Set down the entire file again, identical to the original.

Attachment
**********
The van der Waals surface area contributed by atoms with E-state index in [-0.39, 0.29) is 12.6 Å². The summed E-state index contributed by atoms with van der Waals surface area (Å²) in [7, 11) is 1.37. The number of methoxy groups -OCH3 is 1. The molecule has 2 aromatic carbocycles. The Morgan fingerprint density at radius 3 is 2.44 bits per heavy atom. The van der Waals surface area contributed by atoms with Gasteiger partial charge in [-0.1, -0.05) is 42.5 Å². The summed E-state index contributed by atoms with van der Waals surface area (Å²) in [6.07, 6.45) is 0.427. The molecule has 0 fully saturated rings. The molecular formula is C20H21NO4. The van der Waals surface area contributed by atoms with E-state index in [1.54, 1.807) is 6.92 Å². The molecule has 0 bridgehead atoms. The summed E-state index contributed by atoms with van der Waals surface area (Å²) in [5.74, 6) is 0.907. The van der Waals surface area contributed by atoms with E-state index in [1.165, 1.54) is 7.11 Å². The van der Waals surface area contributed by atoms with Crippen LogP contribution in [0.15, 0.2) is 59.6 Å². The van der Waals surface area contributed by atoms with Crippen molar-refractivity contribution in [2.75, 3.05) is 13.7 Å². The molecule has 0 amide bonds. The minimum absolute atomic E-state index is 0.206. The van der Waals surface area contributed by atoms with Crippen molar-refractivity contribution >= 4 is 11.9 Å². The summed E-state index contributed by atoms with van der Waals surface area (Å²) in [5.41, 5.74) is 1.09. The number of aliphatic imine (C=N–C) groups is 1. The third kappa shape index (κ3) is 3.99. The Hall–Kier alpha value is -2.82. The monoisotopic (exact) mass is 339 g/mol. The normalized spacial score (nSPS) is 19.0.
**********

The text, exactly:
The van der Waals surface area contributed by atoms with E-state index in [-0.39, 0.29) is 12.6 Å². The summed E-state index contributed by atoms with van der Waals surface area (Å²) in [7, 11) is 1.37. The number of methoxy groups -OCH3 is 1. The molecule has 2 aromatic carbocycles. The Morgan fingerprint density at radius 3 is 2.44 bits per heavy atom. The van der Waals surface area contributed by atoms with Gasteiger partial charge in [-0.1, -0.05) is 42.5 Å². The summed E-state index contributed by atoms with van der Waals surface area (Å²) in [6.07, 6.45) is 0.427. The molecule has 0 fully saturated rings. The molecular formula is C20H21NO4. The van der Waals surface area contributed by atoms with E-state index in [1.54, 1.807) is 6.92 Å². The molecule has 0 bridgehead atoms. The summed E-state index contributed by atoms with van der Waals surface area (Å²) in [5.74, 6) is 0.907. The van der Waals surface area contributed by atoms with E-state index in [1.165, 1.54) is 7.11 Å². The van der Waals surface area contributed by atoms with Crippen LogP contribution in [0.15, 0.2) is 59.6 Å². The van der Waals surface area contributed by atoms with Crippen molar-refractivity contribution in [2.75, 3.05) is 13.7 Å². The molecule has 0 amide bonds. The minimum absolute atomic E-state index is 0.206. The van der Waals surface area contributed by atoms with Crippen molar-refractivity contribution >= 4 is 11.9 Å². The summed E-state index contributed by atoms with van der Waals surface area (Å²) in [5.41, 5.74) is 1.09. The number of aliphatic imine (C=N–C) groups is 1. The third kappa shape index (κ3) is 3.99. The Hall–Kier alpha value is -2.82. The monoisotopic (exact) mass is 339 g/mol. The normalized spacial score (nSPS) is 19.0.